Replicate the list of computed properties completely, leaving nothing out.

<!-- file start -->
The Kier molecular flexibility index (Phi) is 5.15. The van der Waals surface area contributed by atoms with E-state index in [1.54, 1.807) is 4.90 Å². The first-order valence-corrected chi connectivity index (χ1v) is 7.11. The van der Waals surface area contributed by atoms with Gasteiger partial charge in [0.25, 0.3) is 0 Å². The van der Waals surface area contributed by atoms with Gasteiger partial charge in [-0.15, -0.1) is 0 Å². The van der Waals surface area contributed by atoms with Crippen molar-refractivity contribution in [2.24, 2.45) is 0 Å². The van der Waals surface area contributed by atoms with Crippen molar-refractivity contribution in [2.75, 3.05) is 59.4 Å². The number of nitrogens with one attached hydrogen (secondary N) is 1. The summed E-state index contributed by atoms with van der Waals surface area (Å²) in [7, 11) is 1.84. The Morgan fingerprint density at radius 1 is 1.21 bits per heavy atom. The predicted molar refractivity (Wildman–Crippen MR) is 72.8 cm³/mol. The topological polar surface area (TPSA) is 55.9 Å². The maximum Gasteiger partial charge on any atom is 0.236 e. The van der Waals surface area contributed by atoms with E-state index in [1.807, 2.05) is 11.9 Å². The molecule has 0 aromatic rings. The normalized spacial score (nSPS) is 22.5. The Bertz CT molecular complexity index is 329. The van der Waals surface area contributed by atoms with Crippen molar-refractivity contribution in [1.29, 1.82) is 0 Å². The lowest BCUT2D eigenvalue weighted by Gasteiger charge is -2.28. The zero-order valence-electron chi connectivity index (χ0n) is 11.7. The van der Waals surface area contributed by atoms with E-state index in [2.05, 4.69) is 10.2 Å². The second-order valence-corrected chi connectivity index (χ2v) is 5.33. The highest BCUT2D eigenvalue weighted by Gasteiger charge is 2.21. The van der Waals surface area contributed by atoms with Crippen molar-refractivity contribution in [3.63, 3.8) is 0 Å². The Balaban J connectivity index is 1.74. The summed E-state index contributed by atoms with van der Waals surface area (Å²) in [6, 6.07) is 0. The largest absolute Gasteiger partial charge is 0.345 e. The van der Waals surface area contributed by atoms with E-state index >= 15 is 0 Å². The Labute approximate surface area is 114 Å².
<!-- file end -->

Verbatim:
The Kier molecular flexibility index (Phi) is 5.15. The van der Waals surface area contributed by atoms with E-state index in [1.54, 1.807) is 4.90 Å². The first-order valence-corrected chi connectivity index (χ1v) is 7.11. The van der Waals surface area contributed by atoms with Gasteiger partial charge in [0.25, 0.3) is 0 Å². The van der Waals surface area contributed by atoms with Gasteiger partial charge in [-0.15, -0.1) is 0 Å². The van der Waals surface area contributed by atoms with Crippen molar-refractivity contribution in [2.24, 2.45) is 0 Å². The van der Waals surface area contributed by atoms with Crippen molar-refractivity contribution in [2.75, 3.05) is 59.4 Å². The number of nitrogens with one attached hydrogen (secondary N) is 1. The summed E-state index contributed by atoms with van der Waals surface area (Å²) in [7, 11) is 1.84. The Morgan fingerprint density at radius 1 is 1.21 bits per heavy atom. The predicted molar refractivity (Wildman–Crippen MR) is 72.8 cm³/mol. The topological polar surface area (TPSA) is 55.9 Å². The maximum Gasteiger partial charge on any atom is 0.236 e. The van der Waals surface area contributed by atoms with E-state index in [1.807, 2.05) is 11.9 Å². The molecule has 0 aromatic rings. The normalized spacial score (nSPS) is 22.5. The Bertz CT molecular complexity index is 329. The van der Waals surface area contributed by atoms with Crippen molar-refractivity contribution in [1.29, 1.82) is 0 Å². The lowest BCUT2D eigenvalue weighted by Gasteiger charge is -2.28. The zero-order valence-electron chi connectivity index (χ0n) is 11.7. The van der Waals surface area contributed by atoms with E-state index in [2.05, 4.69) is 10.2 Å². The second-order valence-corrected chi connectivity index (χ2v) is 5.33. The highest BCUT2D eigenvalue weighted by Gasteiger charge is 2.21. The van der Waals surface area contributed by atoms with Crippen molar-refractivity contribution in [3.63, 3.8) is 0 Å². The Balaban J connectivity index is 1.74. The summed E-state index contributed by atoms with van der Waals surface area (Å²) in [6, 6.07) is 0. The largest absolute Gasteiger partial charge is 0.345 e. The van der Waals surface area contributed by atoms with E-state index >= 15 is 0 Å². The Labute approximate surface area is 114 Å².